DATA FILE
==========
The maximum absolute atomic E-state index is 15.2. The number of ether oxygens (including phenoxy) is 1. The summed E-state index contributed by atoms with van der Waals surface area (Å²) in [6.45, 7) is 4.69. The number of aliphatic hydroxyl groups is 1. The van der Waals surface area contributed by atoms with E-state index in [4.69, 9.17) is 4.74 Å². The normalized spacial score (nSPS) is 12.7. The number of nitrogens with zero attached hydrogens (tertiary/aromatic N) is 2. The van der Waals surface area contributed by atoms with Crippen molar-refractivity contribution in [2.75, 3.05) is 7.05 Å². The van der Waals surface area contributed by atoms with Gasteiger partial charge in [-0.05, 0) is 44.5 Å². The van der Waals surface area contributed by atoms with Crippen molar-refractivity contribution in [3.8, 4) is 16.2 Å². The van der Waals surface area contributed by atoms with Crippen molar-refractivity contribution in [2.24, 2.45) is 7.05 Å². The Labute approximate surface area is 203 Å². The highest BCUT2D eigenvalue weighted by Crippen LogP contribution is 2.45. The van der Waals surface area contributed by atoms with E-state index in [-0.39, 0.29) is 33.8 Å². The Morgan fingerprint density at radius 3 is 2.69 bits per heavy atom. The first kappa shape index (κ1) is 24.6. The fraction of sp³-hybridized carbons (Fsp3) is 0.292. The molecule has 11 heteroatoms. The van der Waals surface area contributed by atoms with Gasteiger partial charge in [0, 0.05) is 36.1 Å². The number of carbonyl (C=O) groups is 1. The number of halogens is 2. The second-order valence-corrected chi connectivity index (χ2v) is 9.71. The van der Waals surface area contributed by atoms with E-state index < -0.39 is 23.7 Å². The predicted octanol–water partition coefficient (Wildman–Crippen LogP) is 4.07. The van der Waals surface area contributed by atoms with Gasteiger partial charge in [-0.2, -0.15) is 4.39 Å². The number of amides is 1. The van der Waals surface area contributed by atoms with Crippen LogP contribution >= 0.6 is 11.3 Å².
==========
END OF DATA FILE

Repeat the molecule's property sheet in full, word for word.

The maximum absolute atomic E-state index is 15.2. The number of ether oxygens (including phenoxy) is 1. The summed E-state index contributed by atoms with van der Waals surface area (Å²) in [6.45, 7) is 4.69. The number of aliphatic hydroxyl groups is 1. The van der Waals surface area contributed by atoms with E-state index in [4.69, 9.17) is 4.74 Å². The normalized spacial score (nSPS) is 12.7. The number of nitrogens with zero attached hydrogens (tertiary/aromatic N) is 2. The van der Waals surface area contributed by atoms with Crippen molar-refractivity contribution in [2.75, 3.05) is 7.05 Å². The van der Waals surface area contributed by atoms with Gasteiger partial charge in [-0.05, 0) is 44.5 Å². The van der Waals surface area contributed by atoms with Crippen molar-refractivity contribution in [3.8, 4) is 16.2 Å². The van der Waals surface area contributed by atoms with Crippen molar-refractivity contribution in [2.24, 2.45) is 7.05 Å². The Labute approximate surface area is 203 Å². The highest BCUT2D eigenvalue weighted by Crippen LogP contribution is 2.45. The van der Waals surface area contributed by atoms with E-state index in [-0.39, 0.29) is 33.8 Å². The Morgan fingerprint density at radius 3 is 2.69 bits per heavy atom. The first kappa shape index (κ1) is 24.6. The fraction of sp³-hybridized carbons (Fsp3) is 0.292. The molecule has 11 heteroatoms. The van der Waals surface area contributed by atoms with Gasteiger partial charge in [0, 0.05) is 36.1 Å². The number of carbonyl (C=O) groups is 1. The number of halogens is 2. The second-order valence-corrected chi connectivity index (χ2v) is 9.71. The van der Waals surface area contributed by atoms with E-state index < -0.39 is 23.7 Å². The predicted octanol–water partition coefficient (Wildman–Crippen LogP) is 4.07. The van der Waals surface area contributed by atoms with Gasteiger partial charge in [-0.2, -0.15) is 4.39 Å². The number of amides is 1. The van der Waals surface area contributed by atoms with Crippen LogP contribution >= 0.6 is 11.3 Å².